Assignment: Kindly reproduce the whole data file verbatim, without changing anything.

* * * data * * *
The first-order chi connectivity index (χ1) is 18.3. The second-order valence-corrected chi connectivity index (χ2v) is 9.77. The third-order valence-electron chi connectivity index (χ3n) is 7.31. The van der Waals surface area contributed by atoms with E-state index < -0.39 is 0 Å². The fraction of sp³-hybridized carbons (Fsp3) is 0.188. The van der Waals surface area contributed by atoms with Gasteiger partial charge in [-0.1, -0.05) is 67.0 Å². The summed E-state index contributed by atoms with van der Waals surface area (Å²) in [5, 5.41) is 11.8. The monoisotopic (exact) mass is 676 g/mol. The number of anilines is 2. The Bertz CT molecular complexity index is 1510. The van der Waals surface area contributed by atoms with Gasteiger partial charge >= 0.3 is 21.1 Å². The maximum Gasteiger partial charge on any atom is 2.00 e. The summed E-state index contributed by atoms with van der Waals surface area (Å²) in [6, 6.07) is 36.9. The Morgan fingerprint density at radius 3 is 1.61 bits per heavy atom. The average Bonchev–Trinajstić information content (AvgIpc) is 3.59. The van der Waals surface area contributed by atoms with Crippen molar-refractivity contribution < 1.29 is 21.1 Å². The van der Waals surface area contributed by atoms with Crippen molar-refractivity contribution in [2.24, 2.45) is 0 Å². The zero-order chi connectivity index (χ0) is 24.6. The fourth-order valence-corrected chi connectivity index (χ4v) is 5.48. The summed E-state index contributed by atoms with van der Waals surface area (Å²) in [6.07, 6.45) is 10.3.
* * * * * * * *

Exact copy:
The first-order chi connectivity index (χ1) is 18.3. The second-order valence-corrected chi connectivity index (χ2v) is 9.77. The third-order valence-electron chi connectivity index (χ3n) is 7.31. The van der Waals surface area contributed by atoms with E-state index < -0.39 is 0 Å². The fraction of sp³-hybridized carbons (Fsp3) is 0.188. The van der Waals surface area contributed by atoms with Gasteiger partial charge in [-0.1, -0.05) is 67.0 Å². The summed E-state index contributed by atoms with van der Waals surface area (Å²) in [5, 5.41) is 11.8. The monoisotopic (exact) mass is 676 g/mol. The number of anilines is 2. The Bertz CT molecular complexity index is 1510. The van der Waals surface area contributed by atoms with Gasteiger partial charge >= 0.3 is 21.1 Å². The maximum Gasteiger partial charge on any atom is 2.00 e. The summed E-state index contributed by atoms with van der Waals surface area (Å²) in [6, 6.07) is 36.9. The Morgan fingerprint density at radius 3 is 1.61 bits per heavy atom. The average Bonchev–Trinajstić information content (AvgIpc) is 3.59. The van der Waals surface area contributed by atoms with Crippen molar-refractivity contribution < 1.29 is 21.1 Å². The van der Waals surface area contributed by atoms with Crippen molar-refractivity contribution in [2.24, 2.45) is 0 Å². The zero-order chi connectivity index (χ0) is 24.6. The fourth-order valence-corrected chi connectivity index (χ4v) is 5.48. The summed E-state index contributed by atoms with van der Waals surface area (Å²) in [6.07, 6.45) is 10.3.